James S. Jackson, a leading researcher into the life and health of African Americans, has been named the inaugural recipient of the University of Michigan’s Distinguished Diversity Scholar Career Award.
The new, annual faculty honor recognizes and supports the university’s commitment to diversity, equity and inclusion — including the complexity of this work in the classroom, through research, and in the public domain.
It is presented to a senior faculty member who has made significant contributions to understanding diversity, equity and inclusion while addressing disparities in contemporary society.
Recipients, whose research, teaching, mentoring and public engagement focus on diversity, will also have the opportunity to present a public lecture or performance addressing an aspect of diversity.
Jackson, the Daniel Katz Distinguished University Professor of Psychology and a research professor in the Research Center for Group Dynamics, will receive the award Oct. 9 at the U-M Faculty Awards dinner. A lecture by Jackson and a symposium honoring his lifetime achievements will occur on Oct. 30.
Recognized for his innovative research on the influence of race on the health of African Americans, including the National Survey of Black Americans and National Survey of American Life, Jackson’s work is considered the most extensive social, mental and physical health survey of the U.S. black population.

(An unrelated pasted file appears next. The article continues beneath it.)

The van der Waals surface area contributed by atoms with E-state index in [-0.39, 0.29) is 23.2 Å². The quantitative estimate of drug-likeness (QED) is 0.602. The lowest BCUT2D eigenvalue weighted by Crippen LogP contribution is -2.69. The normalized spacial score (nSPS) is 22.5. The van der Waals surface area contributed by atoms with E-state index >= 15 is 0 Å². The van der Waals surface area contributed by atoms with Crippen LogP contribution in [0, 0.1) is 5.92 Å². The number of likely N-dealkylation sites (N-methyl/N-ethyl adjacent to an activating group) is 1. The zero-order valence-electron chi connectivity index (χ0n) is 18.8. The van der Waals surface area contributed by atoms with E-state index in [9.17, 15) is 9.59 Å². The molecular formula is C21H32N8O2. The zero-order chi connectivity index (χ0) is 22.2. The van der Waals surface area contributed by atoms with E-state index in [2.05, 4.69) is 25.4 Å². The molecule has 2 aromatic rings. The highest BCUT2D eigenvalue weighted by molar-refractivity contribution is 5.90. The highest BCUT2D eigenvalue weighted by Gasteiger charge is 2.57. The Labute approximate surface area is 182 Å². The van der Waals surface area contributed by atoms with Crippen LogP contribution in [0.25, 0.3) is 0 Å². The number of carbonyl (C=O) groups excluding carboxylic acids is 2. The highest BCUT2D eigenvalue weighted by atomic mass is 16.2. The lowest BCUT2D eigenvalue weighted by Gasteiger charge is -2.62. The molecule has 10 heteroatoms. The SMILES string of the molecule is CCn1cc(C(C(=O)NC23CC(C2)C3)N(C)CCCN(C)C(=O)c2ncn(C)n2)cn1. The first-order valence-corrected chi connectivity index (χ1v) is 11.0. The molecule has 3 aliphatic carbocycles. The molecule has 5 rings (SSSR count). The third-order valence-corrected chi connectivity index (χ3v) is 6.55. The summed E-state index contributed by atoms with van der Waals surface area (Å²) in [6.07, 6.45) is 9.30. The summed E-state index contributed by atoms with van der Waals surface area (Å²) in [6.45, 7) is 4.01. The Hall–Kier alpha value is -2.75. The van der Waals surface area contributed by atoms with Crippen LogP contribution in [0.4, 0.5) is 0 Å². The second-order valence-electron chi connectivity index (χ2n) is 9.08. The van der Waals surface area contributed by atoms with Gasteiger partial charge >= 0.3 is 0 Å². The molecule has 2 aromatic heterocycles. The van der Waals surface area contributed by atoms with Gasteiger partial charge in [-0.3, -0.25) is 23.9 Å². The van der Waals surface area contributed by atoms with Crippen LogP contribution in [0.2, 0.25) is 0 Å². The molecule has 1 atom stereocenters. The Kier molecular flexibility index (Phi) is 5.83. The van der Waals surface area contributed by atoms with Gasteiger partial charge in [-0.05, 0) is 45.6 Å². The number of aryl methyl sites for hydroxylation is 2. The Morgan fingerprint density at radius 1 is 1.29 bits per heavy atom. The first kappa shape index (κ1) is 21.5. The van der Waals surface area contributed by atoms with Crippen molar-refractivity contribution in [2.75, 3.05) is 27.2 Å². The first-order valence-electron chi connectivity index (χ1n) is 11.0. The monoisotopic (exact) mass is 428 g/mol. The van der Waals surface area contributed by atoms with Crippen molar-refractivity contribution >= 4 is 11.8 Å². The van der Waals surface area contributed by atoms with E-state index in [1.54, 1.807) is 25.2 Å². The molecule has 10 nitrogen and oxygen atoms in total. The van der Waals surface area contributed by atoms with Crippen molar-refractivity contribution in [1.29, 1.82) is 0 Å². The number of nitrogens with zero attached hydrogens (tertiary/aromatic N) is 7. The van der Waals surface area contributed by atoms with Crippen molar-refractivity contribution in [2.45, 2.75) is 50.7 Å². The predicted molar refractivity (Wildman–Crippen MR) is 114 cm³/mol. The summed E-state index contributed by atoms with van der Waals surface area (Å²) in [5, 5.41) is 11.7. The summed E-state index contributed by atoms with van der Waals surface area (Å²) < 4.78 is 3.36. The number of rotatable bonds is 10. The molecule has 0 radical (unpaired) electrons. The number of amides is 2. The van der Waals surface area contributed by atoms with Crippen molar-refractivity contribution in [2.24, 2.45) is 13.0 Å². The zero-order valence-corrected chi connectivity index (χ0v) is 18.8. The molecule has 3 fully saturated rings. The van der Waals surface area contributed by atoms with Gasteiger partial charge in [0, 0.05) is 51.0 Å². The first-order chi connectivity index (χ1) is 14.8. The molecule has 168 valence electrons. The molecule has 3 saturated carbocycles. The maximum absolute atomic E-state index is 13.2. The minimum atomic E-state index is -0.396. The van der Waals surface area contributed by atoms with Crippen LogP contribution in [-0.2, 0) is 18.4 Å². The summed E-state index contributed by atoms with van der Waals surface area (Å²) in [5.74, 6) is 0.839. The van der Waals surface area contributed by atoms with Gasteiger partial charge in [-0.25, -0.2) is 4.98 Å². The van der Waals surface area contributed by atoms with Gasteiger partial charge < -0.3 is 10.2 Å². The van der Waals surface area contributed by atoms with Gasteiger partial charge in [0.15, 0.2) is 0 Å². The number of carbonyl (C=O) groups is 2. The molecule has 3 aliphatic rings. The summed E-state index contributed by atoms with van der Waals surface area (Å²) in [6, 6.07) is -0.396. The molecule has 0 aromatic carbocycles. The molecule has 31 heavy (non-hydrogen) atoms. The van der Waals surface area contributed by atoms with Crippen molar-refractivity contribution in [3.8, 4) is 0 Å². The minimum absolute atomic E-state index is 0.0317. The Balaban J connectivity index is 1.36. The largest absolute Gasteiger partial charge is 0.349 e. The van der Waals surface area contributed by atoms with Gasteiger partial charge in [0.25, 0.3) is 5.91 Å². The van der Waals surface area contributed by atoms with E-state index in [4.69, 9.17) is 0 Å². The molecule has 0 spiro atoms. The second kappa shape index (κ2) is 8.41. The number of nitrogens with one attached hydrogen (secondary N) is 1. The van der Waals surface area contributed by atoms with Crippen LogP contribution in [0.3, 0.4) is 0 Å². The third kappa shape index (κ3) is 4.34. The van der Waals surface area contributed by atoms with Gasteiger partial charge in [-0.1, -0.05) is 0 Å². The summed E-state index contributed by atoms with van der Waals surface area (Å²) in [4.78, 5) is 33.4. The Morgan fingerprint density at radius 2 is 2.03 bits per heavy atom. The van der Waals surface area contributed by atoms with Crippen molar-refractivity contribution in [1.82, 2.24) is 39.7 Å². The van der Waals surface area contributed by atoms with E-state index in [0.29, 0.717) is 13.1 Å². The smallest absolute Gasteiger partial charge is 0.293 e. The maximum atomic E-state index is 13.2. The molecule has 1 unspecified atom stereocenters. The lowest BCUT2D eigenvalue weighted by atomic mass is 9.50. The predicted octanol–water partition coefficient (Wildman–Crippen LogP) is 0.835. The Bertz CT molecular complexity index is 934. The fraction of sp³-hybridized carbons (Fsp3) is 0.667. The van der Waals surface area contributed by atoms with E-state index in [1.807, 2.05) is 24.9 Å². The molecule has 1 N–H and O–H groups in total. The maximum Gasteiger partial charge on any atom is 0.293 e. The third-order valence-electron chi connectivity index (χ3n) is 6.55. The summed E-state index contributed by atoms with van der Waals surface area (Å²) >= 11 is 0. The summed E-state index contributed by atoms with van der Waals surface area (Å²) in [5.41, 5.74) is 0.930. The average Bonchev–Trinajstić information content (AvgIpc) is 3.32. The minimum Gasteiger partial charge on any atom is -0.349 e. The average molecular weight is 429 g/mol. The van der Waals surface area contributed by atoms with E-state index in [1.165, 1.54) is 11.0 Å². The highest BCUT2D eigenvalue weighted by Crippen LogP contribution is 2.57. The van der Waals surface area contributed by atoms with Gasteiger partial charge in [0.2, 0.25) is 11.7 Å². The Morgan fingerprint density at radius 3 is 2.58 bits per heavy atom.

“James Jackson is probably the most important researcher on the life experiences of African Americans in the past 100 years,” says Robert Sellers, vice provost for equity and inclusion and chief diversity officer.
“His work transcends the traditional fields of psychology, sociology, political science and public health to provide a rich picture of the strengths, challenges, and functioning that characterizes the breadth of experiences of the African American community. In doing so, James’ work has been foundational to our understanding of the social determinants of health and well-being in our country. There could be no more deserving person for this distinguished honor.”
A symposium honoring Jackson, titled “Bridging the Past, Present and Future: Forty Years of Research on Black Americans by James S. Jackson,” will focus on four areas:
- Aging and physical health research.
- Research on discrimination and social identity.
- The mental health of black Americans.
- Research from the ground-breaking Program on Research on Black Americans — data sets with a focus on politics, religion, Caribbean blacks and adolescent well-being.
The symposium will include panelists that have been professionally influenced by the career of Jackson.
Following the symposium, Jackson will present a lecture titled “From Affirmative Action to Diversity in Higher Education,” from 3:30-5 p.m. The lecture will focus on the long-overdue celebration of diversity in higher education and the many reasons for this complex path.
The lecture will also focus on U-M as a leader in this journey, and also the missteps in the larger context of racialized social and political beliefs — including the actions of the larger culture of the United States.